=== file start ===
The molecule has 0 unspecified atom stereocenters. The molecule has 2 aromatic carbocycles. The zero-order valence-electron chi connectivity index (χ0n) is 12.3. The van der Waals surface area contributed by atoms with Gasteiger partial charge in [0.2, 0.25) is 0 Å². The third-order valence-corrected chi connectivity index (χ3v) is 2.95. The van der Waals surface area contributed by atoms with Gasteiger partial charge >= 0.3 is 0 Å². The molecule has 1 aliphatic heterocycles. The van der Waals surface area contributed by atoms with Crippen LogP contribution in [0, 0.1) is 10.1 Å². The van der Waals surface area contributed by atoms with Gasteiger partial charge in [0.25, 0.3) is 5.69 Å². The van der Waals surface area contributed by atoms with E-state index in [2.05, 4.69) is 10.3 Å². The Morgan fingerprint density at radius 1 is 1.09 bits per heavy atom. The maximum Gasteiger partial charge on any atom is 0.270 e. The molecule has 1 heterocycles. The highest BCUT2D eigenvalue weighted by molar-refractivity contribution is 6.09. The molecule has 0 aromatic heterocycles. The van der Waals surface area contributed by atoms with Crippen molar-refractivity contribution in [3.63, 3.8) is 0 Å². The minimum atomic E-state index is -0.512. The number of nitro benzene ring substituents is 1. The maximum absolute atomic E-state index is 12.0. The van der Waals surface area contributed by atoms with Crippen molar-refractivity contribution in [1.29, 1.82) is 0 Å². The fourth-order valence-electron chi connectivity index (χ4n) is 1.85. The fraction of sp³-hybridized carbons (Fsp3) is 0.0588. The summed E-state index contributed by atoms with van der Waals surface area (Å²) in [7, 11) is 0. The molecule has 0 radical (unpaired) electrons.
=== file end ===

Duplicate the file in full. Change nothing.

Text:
The molecule has 0 unspecified atom stereocenters. The molecule has 2 aromatic carbocycles. The zero-order valence-electron chi connectivity index (χ0n) is 12.3. The van der Waals surface area contributed by atoms with Gasteiger partial charge in [0.2, 0.25) is 0 Å². The third-order valence-corrected chi connectivity index (χ3v) is 2.95. The van der Waals surface area contributed by atoms with Gasteiger partial charge >= 0.3 is 0 Å². The molecule has 1 aliphatic heterocycles. The van der Waals surface area contributed by atoms with Crippen LogP contribution in [0, 0.1) is 10.1 Å². The van der Waals surface area contributed by atoms with Gasteiger partial charge in [0.25, 0.3) is 5.69 Å². The van der Waals surface area contributed by atoms with E-state index in [2.05, 4.69) is 10.3 Å². The Morgan fingerprint density at radius 1 is 1.09 bits per heavy atom. The maximum Gasteiger partial charge on any atom is 0.270 e. The molecule has 1 heterocycles. The highest BCUT2D eigenvalue weighted by molar-refractivity contribution is 6.09. The molecule has 0 aromatic heterocycles. The van der Waals surface area contributed by atoms with Crippen molar-refractivity contribution in [3.63, 3.8) is 0 Å². The minimum atomic E-state index is -0.512. The number of nitro benzene ring substituents is 1. The maximum absolute atomic E-state index is 12.0. The van der Waals surface area contributed by atoms with Crippen molar-refractivity contribution in [1.29, 1.82) is 0 Å². The fourth-order valence-electron chi connectivity index (χ4n) is 1.85. The fraction of sp³-hybridized carbons (Fsp3) is 0.0588. The summed E-state index contributed by atoms with van der Waals surface area (Å²) in [7, 11) is 0. The molecule has 0 radical (unpaired) electrons.